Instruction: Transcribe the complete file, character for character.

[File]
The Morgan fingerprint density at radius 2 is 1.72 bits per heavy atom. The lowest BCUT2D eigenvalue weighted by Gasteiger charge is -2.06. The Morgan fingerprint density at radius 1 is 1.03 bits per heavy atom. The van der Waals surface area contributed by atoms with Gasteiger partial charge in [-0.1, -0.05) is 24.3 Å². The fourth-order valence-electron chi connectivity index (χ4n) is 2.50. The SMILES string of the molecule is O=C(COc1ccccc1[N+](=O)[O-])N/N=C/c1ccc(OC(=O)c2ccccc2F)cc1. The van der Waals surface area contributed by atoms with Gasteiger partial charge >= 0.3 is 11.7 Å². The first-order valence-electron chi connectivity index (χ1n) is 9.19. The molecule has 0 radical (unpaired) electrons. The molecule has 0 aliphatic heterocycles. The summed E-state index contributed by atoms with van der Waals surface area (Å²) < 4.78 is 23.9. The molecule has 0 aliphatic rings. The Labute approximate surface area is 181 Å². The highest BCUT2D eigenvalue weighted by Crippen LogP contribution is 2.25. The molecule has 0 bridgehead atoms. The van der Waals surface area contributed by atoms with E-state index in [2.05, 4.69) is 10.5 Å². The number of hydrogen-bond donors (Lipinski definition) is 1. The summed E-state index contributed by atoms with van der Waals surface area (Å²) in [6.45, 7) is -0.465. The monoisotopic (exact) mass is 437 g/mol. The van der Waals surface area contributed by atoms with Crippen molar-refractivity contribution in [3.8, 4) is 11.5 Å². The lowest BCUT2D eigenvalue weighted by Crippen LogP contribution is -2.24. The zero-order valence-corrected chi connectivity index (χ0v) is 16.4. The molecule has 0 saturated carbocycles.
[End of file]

The Morgan fingerprint density at radius 2 is 1.72 bits per heavy atom. The lowest BCUT2D eigenvalue weighted by Gasteiger charge is -2.06. The Morgan fingerprint density at radius 1 is 1.03 bits per heavy atom. The van der Waals surface area contributed by atoms with Gasteiger partial charge in [-0.1, -0.05) is 24.3 Å². The fourth-order valence-electron chi connectivity index (χ4n) is 2.50. The SMILES string of the molecule is O=C(COc1ccccc1[N+](=O)[O-])N/N=C/c1ccc(OC(=O)c2ccccc2F)cc1. The van der Waals surface area contributed by atoms with Gasteiger partial charge >= 0.3 is 11.7 Å². The first-order valence-electron chi connectivity index (χ1n) is 9.19. The molecule has 0 radical (unpaired) electrons. The molecule has 0 aliphatic heterocycles. The summed E-state index contributed by atoms with van der Waals surface area (Å²) < 4.78 is 23.9. The molecule has 0 aliphatic rings. The Labute approximate surface area is 181 Å². The highest BCUT2D eigenvalue weighted by Crippen LogP contribution is 2.25. The molecule has 0 bridgehead atoms. The van der Waals surface area contributed by atoms with E-state index in [2.05, 4.69) is 10.5 Å². The number of hydrogen-bond donors (Lipinski definition) is 1. The summed E-state index contributed by atoms with van der Waals surface area (Å²) in [6.45, 7) is -0.465. The monoisotopic (exact) mass is 437 g/mol. The van der Waals surface area contributed by atoms with Crippen molar-refractivity contribution in [3.8, 4) is 11.5 Å². The lowest BCUT2D eigenvalue weighted by Crippen LogP contribution is -2.24. The zero-order valence-corrected chi connectivity index (χ0v) is 16.4. The molecule has 0 saturated carbocycles.